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"Listening to History" has been reprinted with permission from The News & ObserverCopyright 1998-2008.

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Harry Kittner: A Candle Is Lit

by David Cecelski. "Listening to History," News & Observer. Published 3/14/1999. Copyrighted.
Reprinted with permission.

Harry Kittner is one of the last congregants at Temple Emanu-El, in the small town of Weldon. This synagogue was the heart of a Jewish community that once thrived in Eastern North Carolina but has almost disappeared.

Formerly a bustling market town, Weldon has faded in recent decades. Kittner's Store, a downtown institution for 83 years, closed recently, when Kittner and his brother Bill retired. And Temple Emanu-El is down to only a few members.

A kind, soft-spoken man, Kittner served in the Marines during World War II and has been a dedicated civic leader in Weldon ever since. His is the story of a Jewish community's devotion to a small town, its struggle to overcome religious isolation and its hopes to be remembered.

Harry Kittner. Photo by Chris Seward, 1999. To request permission for further use or to purchase a print, please contact the News & Observer.

In Harry Kittner's words: 
My father, Louis Kittner, was born in Poland. He decided to come to America about 1912. I think he really came to escape the Polish army, because at that time you were conscripted and stayed in 25 or 30 years. We would consider him very poor. When he came to America, he said he had the equivalent of three cents in his pocket.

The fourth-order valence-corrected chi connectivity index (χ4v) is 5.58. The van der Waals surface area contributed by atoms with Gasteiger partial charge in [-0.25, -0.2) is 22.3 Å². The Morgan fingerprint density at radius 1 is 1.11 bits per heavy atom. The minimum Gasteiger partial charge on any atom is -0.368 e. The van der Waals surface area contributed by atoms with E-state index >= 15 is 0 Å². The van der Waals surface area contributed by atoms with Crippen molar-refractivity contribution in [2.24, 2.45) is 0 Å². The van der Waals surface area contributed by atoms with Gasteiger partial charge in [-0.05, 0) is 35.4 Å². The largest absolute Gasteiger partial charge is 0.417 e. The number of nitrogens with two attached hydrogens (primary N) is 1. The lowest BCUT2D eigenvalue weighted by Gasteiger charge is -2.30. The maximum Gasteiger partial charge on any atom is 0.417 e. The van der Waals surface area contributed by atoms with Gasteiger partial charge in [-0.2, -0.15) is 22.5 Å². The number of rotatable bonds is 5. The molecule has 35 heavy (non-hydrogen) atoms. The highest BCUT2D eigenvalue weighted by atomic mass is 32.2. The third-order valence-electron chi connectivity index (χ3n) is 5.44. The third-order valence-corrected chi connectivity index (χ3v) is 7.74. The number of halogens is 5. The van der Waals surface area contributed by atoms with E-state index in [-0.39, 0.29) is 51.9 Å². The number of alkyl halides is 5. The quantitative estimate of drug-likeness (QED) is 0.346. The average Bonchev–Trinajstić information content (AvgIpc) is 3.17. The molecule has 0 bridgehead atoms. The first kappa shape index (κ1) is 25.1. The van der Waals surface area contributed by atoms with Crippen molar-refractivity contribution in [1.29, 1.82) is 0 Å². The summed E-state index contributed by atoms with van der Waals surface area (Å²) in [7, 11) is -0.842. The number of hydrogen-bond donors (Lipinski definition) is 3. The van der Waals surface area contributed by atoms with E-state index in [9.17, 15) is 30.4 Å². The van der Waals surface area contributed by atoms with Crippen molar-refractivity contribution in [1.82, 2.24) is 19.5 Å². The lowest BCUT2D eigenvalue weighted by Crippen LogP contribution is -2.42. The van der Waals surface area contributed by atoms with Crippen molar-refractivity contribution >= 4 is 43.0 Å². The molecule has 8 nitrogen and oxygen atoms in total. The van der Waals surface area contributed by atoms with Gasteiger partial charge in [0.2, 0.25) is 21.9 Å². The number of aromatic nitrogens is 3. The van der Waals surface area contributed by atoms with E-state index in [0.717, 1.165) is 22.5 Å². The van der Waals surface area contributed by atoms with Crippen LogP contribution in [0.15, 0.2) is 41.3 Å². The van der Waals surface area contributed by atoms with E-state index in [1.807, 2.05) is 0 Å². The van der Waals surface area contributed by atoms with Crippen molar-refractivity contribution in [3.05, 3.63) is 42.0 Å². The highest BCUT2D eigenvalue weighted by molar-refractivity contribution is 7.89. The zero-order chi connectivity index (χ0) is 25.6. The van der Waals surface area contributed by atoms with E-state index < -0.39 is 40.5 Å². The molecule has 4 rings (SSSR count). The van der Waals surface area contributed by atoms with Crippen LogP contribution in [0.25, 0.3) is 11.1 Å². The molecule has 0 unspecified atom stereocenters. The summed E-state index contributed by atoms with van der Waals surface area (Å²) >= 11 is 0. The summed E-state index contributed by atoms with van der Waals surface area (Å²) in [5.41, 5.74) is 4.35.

My brother tells the story that our father went to the train station and reached into his pocket and pulled out the change he had, and said, "I want a ticket. How far will this take me?" And the ticket agent said, "It will take you to Weldon." He came to Weldon and found that they needed a shoemaker.

Weldon was a thriving community into the early 1930s. It was a rail center. They had three lines coming into Weldon. There were trains that came down from Richmond, from Norfolk. There was a branch line that ran to Kinston.

On Saturdays, the country people would catch the train and come into town early in the morning, then catch the late afternoon train back. There were five or six clothing stores in Weldon, a hardware store, farm supplies, livery stables. There were hotels, an opera house, restaurants, a hat shop, bakeries.

My father was glad to be here. He was glad to earn a living that allowed him to send some money back home to his family in Poland, and he made friends with a lot of the younger people. They used to come in to watch him repair shoes and talk to him. He had the nails in his mouth and would spit them out, psssst.

My older brother tells a story about the Ku Klux Klan in the 1920s. First of all, the Klan invited my father to join them! It was sort of a joke, you know: They don't know they're not supposed to like Jews! But they had to know he was Jewish. Then, one day, the Klan was marching with their hoods on, and my brother was standing on the sidewalk with my father. He wondered aloud, "I wonder who they are?" My father said, "Well, you see that man, he's Joe Smith. See that man - he's George so-and-so."

My brother said, "How do you know?" My father said, "I recognize the shoes I sold them!"

Temple Emanu-El was organized in 1912. First, they met in someone's home, then they rented the upstairs of a downtown store building. We had a Sunday school that was started back in the 1920s, and the lay leaders would teach. We had a Jewish life of people from Roanoke Rapids, some from Enfield and Emporia and other small towns. About 1953, we bought a small brick bungalow in a nice part of town and made a synagogue out of it. Later, we established a Jewish cemetery in Roanoke Rapids.